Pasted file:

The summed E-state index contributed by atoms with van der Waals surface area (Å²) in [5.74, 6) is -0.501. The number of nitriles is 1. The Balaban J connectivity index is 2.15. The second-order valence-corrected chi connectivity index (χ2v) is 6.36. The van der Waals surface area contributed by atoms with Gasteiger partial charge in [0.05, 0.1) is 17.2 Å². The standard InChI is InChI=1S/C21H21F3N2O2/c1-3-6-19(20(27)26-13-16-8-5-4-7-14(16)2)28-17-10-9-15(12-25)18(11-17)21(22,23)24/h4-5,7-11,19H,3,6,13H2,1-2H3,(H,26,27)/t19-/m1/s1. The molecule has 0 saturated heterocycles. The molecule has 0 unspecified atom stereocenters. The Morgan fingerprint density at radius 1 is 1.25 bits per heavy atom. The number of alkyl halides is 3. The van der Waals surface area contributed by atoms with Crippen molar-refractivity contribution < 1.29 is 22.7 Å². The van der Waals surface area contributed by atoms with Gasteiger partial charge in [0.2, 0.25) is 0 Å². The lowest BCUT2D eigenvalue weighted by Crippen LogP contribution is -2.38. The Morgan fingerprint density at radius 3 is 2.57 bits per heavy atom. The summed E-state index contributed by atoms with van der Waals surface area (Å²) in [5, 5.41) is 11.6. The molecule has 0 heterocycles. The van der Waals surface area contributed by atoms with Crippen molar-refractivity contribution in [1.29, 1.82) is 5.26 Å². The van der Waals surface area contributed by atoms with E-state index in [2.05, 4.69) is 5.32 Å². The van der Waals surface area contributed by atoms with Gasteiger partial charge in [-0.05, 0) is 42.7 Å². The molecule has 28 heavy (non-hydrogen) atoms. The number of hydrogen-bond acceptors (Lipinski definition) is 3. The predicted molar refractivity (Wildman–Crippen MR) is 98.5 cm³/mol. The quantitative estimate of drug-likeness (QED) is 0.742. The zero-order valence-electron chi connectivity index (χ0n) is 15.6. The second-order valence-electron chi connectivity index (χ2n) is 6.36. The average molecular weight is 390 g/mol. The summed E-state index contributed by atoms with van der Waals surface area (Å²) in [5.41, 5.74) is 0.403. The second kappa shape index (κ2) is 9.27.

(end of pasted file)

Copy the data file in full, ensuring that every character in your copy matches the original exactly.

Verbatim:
The summed E-state index contributed by atoms with van der Waals surface area (Å²) in [5.74, 6) is -0.501. The number of nitriles is 1. The Balaban J connectivity index is 2.15. The second-order valence-corrected chi connectivity index (χ2v) is 6.36. The van der Waals surface area contributed by atoms with Gasteiger partial charge in [0.05, 0.1) is 17.2 Å². The standard InChI is InChI=1S/C21H21F3N2O2/c1-3-6-19(20(27)26-13-16-8-5-4-7-14(16)2)28-17-10-9-15(12-25)18(11-17)21(22,23)24/h4-5,7-11,19H,3,6,13H2,1-2H3,(H,26,27)/t19-/m1/s1. The molecule has 0 saturated heterocycles. The molecule has 0 unspecified atom stereocenters. The Morgan fingerprint density at radius 1 is 1.25 bits per heavy atom. The number of alkyl halides is 3. The van der Waals surface area contributed by atoms with Crippen molar-refractivity contribution < 1.29 is 22.7 Å². The van der Waals surface area contributed by atoms with Gasteiger partial charge in [0.2, 0.25) is 0 Å². The lowest BCUT2D eigenvalue weighted by Crippen LogP contribution is -2.38. The Morgan fingerprint density at radius 3 is 2.57 bits per heavy atom. The summed E-state index contributed by atoms with van der Waals surface area (Å²) in [5, 5.41) is 11.6. The molecule has 0 heterocycles. The van der Waals surface area contributed by atoms with Crippen molar-refractivity contribution in [1.29, 1.82) is 5.26 Å². The van der Waals surface area contributed by atoms with E-state index in [2.05, 4.69) is 5.32 Å². The van der Waals surface area contributed by atoms with Gasteiger partial charge in [-0.05, 0) is 42.7 Å². The molecule has 28 heavy (non-hydrogen) atoms. The number of hydrogen-bond acceptors (Lipinski definition) is 3. The predicted molar refractivity (Wildman–Crippen MR) is 98.5 cm³/mol. The quantitative estimate of drug-likeness (QED) is 0.742. The zero-order valence-electron chi connectivity index (χ0n) is 15.6. The second-order valence-electron chi connectivity index (χ2n) is 6.36. The average molecular weight is 390 g/mol. The summed E-state index contributed by atoms with van der Waals surface area (Å²) in [5.41, 5.74) is 0.403. The second kappa shape index (κ2) is 9.27.